Cruelty to Rape and Incest Victims
The proposed law is probably the most obscene in its treatment of victims of rape and incest. For sexual assault victims, the law permits an abortion regardless of whether the pregnancy threatens the woman's life or health. But exercising the right to choose in this extremely delicate situation comes with many intrusive preconditions.

First, the proposed measure would require that these women have an abortion within 20 weeks (shorter than the normal 6 months) after their "last menstrual period." Furthermore, prior to performing the abortion, the doctor must call law enforcement officials and report the woman's name, address, and date of birth, the date and location of the assault, the perpetrator's name and address (if known), or (if not) a description of the perpetrator. To make matters worse, the provision would require doctors to obtain DNA samples from the woman and fetus and turn them over to law enforcement.

Incest victims would have to disclose to law enforcement their familial relationship with the perpetrator. The proposed statute defines an incest victim as a woman under the age of 18. Subjecting minors to these procedures is particularly cruel and insensitive, particularly the requirement that the victim provide the name of the assailant.

Probable Litigation
Recent polls indicate that the measure stands a great chance of passing. If so, the law would certainly generate an immediate lawsuit and would place the issue of abortion back in federal courts. Neither presidential candidate has discussed this issue prominently (except for during the last debate), but the composition of the Supreme Court could determine whether Roe, already weakened, remains "good law." My guess is that under the current composition of the Court, Kennedy would join the liberals and strike down this law, but predicting the outcome of cases is a very risky business. Although the Court's doctrine on abortion tends to reflect public opinion (disfavoring partial-birth and late-term abortions, but wanting women otherwise to have a right to choose), a new conservative appointee could very well provide the majority necessary to overrule Roe.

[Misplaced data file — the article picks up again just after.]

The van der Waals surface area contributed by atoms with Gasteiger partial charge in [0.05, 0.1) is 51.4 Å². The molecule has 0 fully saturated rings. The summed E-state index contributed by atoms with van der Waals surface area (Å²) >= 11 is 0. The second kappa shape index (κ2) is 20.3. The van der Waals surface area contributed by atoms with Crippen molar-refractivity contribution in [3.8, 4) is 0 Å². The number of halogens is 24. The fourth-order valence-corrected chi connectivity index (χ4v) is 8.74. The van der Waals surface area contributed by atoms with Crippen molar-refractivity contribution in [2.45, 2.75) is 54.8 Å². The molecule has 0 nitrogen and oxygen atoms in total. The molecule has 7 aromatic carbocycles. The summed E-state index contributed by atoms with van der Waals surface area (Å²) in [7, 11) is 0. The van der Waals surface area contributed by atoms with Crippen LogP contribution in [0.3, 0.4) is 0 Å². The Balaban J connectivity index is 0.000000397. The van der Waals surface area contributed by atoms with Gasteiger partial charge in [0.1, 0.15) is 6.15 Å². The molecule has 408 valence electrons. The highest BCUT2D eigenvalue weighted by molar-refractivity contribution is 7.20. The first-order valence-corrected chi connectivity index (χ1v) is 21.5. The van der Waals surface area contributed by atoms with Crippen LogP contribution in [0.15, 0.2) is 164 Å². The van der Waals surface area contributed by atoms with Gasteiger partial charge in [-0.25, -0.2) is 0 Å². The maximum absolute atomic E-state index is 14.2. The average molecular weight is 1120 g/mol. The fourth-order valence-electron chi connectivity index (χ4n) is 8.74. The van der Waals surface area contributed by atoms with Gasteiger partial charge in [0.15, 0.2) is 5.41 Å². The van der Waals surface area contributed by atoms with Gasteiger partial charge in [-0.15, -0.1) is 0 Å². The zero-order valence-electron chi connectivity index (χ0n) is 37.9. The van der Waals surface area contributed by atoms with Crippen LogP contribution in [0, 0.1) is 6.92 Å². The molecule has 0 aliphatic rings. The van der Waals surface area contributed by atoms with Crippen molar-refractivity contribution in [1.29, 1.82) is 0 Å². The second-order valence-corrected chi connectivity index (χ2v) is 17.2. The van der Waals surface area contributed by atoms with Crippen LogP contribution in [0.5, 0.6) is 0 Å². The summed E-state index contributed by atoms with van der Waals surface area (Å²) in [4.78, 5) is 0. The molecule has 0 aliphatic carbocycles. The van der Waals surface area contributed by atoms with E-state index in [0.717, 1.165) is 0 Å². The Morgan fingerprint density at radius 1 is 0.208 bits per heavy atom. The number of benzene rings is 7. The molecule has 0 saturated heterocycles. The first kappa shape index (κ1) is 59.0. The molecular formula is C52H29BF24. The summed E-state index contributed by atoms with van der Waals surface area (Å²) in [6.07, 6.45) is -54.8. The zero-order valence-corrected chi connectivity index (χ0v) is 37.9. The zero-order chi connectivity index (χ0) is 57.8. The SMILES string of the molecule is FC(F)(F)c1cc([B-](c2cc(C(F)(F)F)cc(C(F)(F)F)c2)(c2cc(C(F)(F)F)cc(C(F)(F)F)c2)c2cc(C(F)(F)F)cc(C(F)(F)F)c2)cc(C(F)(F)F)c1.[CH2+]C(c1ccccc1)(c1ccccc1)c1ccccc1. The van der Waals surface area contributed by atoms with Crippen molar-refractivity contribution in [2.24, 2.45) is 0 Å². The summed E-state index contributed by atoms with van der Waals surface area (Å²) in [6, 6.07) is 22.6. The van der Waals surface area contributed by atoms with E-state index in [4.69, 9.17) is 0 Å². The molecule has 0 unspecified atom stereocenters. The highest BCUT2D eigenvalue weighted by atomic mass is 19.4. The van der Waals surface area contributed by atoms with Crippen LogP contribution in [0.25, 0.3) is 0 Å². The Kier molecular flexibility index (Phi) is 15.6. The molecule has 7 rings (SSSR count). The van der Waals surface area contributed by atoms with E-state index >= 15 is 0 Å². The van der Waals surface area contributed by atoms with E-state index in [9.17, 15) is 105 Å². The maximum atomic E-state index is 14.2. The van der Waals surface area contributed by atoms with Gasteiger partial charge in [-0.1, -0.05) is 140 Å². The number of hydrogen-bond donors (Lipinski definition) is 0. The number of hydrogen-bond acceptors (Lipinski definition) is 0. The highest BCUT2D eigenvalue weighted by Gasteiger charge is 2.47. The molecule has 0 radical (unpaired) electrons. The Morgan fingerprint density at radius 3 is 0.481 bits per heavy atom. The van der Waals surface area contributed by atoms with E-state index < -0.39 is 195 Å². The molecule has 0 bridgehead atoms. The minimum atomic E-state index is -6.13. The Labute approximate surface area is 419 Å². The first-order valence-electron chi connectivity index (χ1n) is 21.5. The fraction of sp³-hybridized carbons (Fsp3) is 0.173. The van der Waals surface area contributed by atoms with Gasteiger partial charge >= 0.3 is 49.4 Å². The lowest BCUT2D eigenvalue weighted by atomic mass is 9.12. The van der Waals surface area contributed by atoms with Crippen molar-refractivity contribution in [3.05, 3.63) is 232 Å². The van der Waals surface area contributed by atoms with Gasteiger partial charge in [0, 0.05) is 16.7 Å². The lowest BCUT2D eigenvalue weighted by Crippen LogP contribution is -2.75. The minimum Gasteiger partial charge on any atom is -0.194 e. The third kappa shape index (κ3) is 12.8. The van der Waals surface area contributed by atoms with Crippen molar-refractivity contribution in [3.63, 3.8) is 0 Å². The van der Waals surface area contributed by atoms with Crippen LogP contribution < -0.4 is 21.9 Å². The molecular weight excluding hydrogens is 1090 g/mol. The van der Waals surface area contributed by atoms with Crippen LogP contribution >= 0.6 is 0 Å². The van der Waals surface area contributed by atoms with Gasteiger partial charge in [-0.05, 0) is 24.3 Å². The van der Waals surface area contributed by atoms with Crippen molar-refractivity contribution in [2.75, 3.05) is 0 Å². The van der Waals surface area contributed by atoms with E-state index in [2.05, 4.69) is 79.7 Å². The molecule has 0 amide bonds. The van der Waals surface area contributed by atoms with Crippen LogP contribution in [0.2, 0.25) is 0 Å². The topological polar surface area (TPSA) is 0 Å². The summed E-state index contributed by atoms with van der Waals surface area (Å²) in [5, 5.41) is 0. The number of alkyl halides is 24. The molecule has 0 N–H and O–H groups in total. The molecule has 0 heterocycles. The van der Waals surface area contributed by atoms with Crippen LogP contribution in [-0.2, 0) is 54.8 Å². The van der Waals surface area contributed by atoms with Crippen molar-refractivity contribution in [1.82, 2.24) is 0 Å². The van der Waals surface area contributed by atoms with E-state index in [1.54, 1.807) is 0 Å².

Barack Obama: Echoes of Bill Clinton


Although Obama supporters tried to portray him as the antithesis of "the Clintons," whom they negatively labeled "Billary," I have always found similarities between the two candidates and the two "first families." They both have power wives, are "great communicators -- yet very lawyerly," both promised to restore economic hope, and both candidates and their wives provoked irrational ire from the Republicans. Today's Talking Points Memo blog has made the comparison as well. Check out this article. It is an interesting read.

Palin's Neiman Marcus Run a Drop in the Bucket: 2008 Is Most Expensive Election Ever